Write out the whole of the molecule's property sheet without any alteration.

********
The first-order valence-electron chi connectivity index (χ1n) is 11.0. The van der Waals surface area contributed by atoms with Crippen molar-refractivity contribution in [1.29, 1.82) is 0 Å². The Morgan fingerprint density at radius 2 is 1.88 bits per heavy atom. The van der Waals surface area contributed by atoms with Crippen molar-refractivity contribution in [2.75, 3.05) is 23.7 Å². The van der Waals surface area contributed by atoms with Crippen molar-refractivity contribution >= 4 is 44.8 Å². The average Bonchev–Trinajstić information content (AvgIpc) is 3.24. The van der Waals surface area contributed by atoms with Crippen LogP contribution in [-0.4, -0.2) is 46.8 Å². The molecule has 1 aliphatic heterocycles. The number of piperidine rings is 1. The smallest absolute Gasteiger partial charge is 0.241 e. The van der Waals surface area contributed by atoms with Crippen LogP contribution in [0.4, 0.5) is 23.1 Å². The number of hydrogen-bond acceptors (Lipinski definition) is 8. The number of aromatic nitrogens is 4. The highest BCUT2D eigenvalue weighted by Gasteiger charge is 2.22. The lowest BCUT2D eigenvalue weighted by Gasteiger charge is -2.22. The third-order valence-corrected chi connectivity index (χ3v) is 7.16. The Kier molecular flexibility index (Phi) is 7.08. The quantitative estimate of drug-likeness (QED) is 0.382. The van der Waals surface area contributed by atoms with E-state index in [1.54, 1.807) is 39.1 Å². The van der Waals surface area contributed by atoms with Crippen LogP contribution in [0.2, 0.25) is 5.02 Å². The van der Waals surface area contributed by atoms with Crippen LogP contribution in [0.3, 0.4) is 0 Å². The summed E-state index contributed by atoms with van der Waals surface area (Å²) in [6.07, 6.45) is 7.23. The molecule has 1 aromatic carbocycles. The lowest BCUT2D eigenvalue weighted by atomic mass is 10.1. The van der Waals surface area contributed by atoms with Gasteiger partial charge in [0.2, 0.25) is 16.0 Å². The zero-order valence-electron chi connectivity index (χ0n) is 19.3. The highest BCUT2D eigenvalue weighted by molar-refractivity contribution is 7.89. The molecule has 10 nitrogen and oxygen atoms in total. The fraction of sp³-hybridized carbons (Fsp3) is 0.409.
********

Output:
The first-order valence-electron chi connectivity index (χ1n) is 11.0. The van der Waals surface area contributed by atoms with Crippen molar-refractivity contribution in [1.29, 1.82) is 0 Å². The Morgan fingerprint density at radius 2 is 1.88 bits per heavy atom. The van der Waals surface area contributed by atoms with Crippen molar-refractivity contribution in [2.75, 3.05) is 23.7 Å². The van der Waals surface area contributed by atoms with Crippen molar-refractivity contribution >= 4 is 44.8 Å². The average Bonchev–Trinajstić information content (AvgIpc) is 3.24. The van der Waals surface area contributed by atoms with Crippen LogP contribution in [-0.4, -0.2) is 46.8 Å². The molecule has 1 aliphatic heterocycles. The number of piperidine rings is 1. The smallest absolute Gasteiger partial charge is 0.241 e. The van der Waals surface area contributed by atoms with Crippen LogP contribution in [0.4, 0.5) is 23.1 Å². The number of hydrogen-bond acceptors (Lipinski definition) is 8. The number of aromatic nitrogens is 4. The highest BCUT2D eigenvalue weighted by Gasteiger charge is 2.22. The lowest BCUT2D eigenvalue weighted by Gasteiger charge is -2.22. The third-order valence-corrected chi connectivity index (χ3v) is 7.16. The Kier molecular flexibility index (Phi) is 7.08. The quantitative estimate of drug-likeness (QED) is 0.382. The van der Waals surface area contributed by atoms with E-state index in [1.54, 1.807) is 39.1 Å². The van der Waals surface area contributed by atoms with Crippen LogP contribution in [0.2, 0.25) is 5.02 Å². The van der Waals surface area contributed by atoms with Crippen LogP contribution in [0.3, 0.4) is 0 Å². The summed E-state index contributed by atoms with van der Waals surface area (Å²) in [6.07, 6.45) is 7.23. The molecule has 1 aromatic carbocycles. The lowest BCUT2D eigenvalue weighted by atomic mass is 10.1. The van der Waals surface area contributed by atoms with Gasteiger partial charge in [0.2, 0.25) is 16.0 Å². The zero-order valence-electron chi connectivity index (χ0n) is 19.3. The highest BCUT2D eigenvalue weighted by molar-refractivity contribution is 7.89. The molecule has 10 nitrogen and oxygen atoms in total. The fraction of sp³-hybridized carbons (Fsp3) is 0.409.